Defects in Materials
The "Defects in Materials" group investigates the defect structure and its impact on thermodynamics, kinetics and mechanical properties of crystalline materials. The group is both settled at Campus South and Campus North of the KIT.
Head of the group
Owing to the complexity of their interactions, defects in crystalline materials can strengthen materials properties, but they can also impose detrimental effects. The defect structure of materials is related to the specific manufacturing processes and the process management, and hence it can be adjusted by selecting desired process conditions. In this respect, defects are microstructural discontinuities (vacancies, dislocations, surfaces, phase interfaces), but as well solute interstitial (e.g. hydrogen, carbon, nitrogen) and substitutional impurities, and precipitates. Their effects on materials properties are governed by the defects’ interactions among themselves, with the crystal structure and with external fields, such as stress and temperature. Thereby it needs to be considered that the defect structure of materials is not a static state, but it changes dynamically due to the imposed interactions. This changes solubility limits, phase boundaries and the stability of phases in alloys, as well as diffusion mechanisms, the electrical conductivity, hysteresis phenomena of intercalation processes, the mechanical strength and fatigue properties of materials.
We aim for the development of a systematic understanding of process-microstructure-property relationships of materials, and their optimization for applied materials. For this, in a holistic approach we combine in-situ and ex-situ methods of high-resolution material characterization with methods for the determination of macroscopic material characteristics. This enables identification of defects and of their spatial configuration, facilitating the scale-bridging correlation with materials properties.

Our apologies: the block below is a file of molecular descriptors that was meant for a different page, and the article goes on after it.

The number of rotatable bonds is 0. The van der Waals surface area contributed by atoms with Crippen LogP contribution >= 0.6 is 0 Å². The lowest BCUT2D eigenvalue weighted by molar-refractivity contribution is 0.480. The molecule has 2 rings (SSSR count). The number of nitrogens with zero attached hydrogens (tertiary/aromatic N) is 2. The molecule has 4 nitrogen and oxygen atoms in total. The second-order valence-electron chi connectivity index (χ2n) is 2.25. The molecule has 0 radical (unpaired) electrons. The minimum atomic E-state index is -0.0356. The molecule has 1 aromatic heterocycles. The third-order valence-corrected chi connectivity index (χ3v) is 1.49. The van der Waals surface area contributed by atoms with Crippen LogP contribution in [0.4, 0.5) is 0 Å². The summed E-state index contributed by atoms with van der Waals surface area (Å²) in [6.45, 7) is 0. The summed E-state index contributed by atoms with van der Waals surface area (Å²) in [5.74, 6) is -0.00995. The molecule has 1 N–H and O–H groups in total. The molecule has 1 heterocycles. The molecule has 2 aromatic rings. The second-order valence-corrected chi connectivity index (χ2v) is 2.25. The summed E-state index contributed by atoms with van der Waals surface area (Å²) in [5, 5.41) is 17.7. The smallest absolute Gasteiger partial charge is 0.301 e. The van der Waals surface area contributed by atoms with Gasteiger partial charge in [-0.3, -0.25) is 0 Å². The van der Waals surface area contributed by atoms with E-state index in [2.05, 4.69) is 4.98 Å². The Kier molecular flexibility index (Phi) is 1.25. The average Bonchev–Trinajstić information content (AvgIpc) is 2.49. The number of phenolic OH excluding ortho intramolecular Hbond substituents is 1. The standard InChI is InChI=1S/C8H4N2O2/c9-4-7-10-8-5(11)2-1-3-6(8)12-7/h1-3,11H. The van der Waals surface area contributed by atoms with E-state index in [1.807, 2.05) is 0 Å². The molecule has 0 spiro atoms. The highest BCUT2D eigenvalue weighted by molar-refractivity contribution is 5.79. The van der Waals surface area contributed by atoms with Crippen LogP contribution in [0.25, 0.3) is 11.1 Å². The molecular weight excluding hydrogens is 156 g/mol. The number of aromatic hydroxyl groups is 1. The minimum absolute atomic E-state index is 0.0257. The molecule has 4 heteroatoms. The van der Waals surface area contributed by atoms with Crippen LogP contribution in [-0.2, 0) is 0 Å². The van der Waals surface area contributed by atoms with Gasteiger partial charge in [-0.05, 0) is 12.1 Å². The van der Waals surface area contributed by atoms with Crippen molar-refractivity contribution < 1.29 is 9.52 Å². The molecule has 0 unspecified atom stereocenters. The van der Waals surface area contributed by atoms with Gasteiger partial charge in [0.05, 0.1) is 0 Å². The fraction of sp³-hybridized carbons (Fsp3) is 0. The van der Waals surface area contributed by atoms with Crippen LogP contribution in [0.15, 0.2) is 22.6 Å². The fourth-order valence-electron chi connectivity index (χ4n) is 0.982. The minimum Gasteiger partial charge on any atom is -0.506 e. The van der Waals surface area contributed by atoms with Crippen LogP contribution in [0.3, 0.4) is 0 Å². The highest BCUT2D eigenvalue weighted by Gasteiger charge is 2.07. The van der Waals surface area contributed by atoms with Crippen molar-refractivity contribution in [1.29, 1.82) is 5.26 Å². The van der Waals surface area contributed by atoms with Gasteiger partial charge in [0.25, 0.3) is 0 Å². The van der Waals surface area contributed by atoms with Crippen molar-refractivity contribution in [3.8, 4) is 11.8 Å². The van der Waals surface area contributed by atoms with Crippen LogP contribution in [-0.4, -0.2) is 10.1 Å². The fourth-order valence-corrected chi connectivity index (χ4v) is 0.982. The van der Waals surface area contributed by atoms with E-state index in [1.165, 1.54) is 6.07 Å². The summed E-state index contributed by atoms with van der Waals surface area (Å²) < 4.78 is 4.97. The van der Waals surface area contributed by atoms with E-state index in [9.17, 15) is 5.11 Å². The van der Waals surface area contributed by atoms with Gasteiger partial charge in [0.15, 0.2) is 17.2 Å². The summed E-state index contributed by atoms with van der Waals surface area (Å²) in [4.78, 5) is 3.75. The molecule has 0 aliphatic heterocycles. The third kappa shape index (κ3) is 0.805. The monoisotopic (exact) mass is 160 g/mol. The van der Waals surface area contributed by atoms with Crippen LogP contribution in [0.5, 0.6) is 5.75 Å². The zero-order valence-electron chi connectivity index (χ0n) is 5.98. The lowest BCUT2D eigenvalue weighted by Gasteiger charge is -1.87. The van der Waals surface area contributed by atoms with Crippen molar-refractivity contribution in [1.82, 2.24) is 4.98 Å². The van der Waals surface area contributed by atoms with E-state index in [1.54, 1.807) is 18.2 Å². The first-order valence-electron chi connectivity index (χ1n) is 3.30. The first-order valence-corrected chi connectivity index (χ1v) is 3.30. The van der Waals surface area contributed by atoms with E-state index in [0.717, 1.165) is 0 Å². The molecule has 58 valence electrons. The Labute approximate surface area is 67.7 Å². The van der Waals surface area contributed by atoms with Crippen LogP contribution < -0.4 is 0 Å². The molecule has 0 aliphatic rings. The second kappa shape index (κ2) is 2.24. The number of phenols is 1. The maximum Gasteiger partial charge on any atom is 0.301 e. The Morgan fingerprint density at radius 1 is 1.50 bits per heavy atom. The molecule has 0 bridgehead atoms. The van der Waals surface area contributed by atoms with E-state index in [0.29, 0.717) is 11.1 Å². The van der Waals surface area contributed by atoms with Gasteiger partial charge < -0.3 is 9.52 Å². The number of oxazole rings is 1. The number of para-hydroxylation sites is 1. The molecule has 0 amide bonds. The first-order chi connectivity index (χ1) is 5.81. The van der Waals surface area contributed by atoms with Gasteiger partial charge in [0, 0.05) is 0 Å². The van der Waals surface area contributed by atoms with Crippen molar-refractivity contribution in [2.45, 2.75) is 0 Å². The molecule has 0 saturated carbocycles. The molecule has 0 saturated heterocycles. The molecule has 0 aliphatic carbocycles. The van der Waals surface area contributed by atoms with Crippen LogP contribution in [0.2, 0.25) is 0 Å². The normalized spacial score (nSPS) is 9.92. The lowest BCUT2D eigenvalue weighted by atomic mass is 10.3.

A main focus of our work lies on the study of structure and state of nano-scale metal-hydrogen model systems (thin films, clusters) and imposed changes of their thermodynamics. These aspects are governed by the sites where hydrogen is dissolved in a metal, how hydrogen absorption changes the microstructure and the mechanical stress state of a metal, and how this affects the physical properties of metal-hydrogen systems. Based on these general considerations we study additive manufactured and nano crystalline bulk materials, materials for hydrogen storage, gas sensors and the hydrogen embrittlement phenomena of steels.
In the frame of the KNMF of the Helmholtz association we cooperate with national and international research groups and support by means of electron microscopic and FIB expertise, especially regarding energy materials, high entropy alloys, magnetic materials, and nano particles. Within the Programme for „Materialien und Technologien für die Energiewende“ (MTET) we are involved in the materials optimization for sustainable technologies.
UHV cathode beam sputter system (Bestec GmbH, base pressure 10-10 mbar) with in-situ STM and in-situ AFM/STM.
Left: Transmission electron microscopy image (dark field) of stacking faults in the Cr2Nb phase of the directional solidified Nb-8.7Si-33.1Cr alloy, creep deformed at 1200°C and 120 MPa (Florian Gang, Mechanical and oxidation properties of eutectic Nb-Si-Cr alloys. Dissertation thesis, Department of Mechanical Engineering, Karlsruhe Institute of Technology, Karlsruhe (2016)). Right: Sample of Dr. Florian Gang (NbSiCr alloy): Transmission electron microscopy image (bright field) of dislocations in the Nb-Si-Cr matrix, that are pinned at Cr2Nb precipitates (unpublished).
Left: Scanning tunnelling microscopy image of hydride precipitates in a 55 nm epitaxial niobium thin film at 4x10-6 mbar hydrogen pressure (Nano Let. 16 (2016) 6207).
Right: Thickness-dependency of the critical temperature of hydride formation in epitaxial niobium-hydrogen thin films (Chem. Phys. Chem. 20 (2019), Int. J. Hydr. En. 41 (2016) 2727).Hydride formation can be suppressed by mechanical constraint conditions. Conversely, relaxation of mechanical stress by plastic deformation changes the defect structure of the metal and the stability of the phases.
Thickness-dependency of mechanical in-plane stress in niobium-hydrogen thin films (Chem. Phys. Chem. 20 (2019) 1890-1904, Appl. Phys. Let. 106 (2015) 243108), measured via inductive in-situ stress measurement.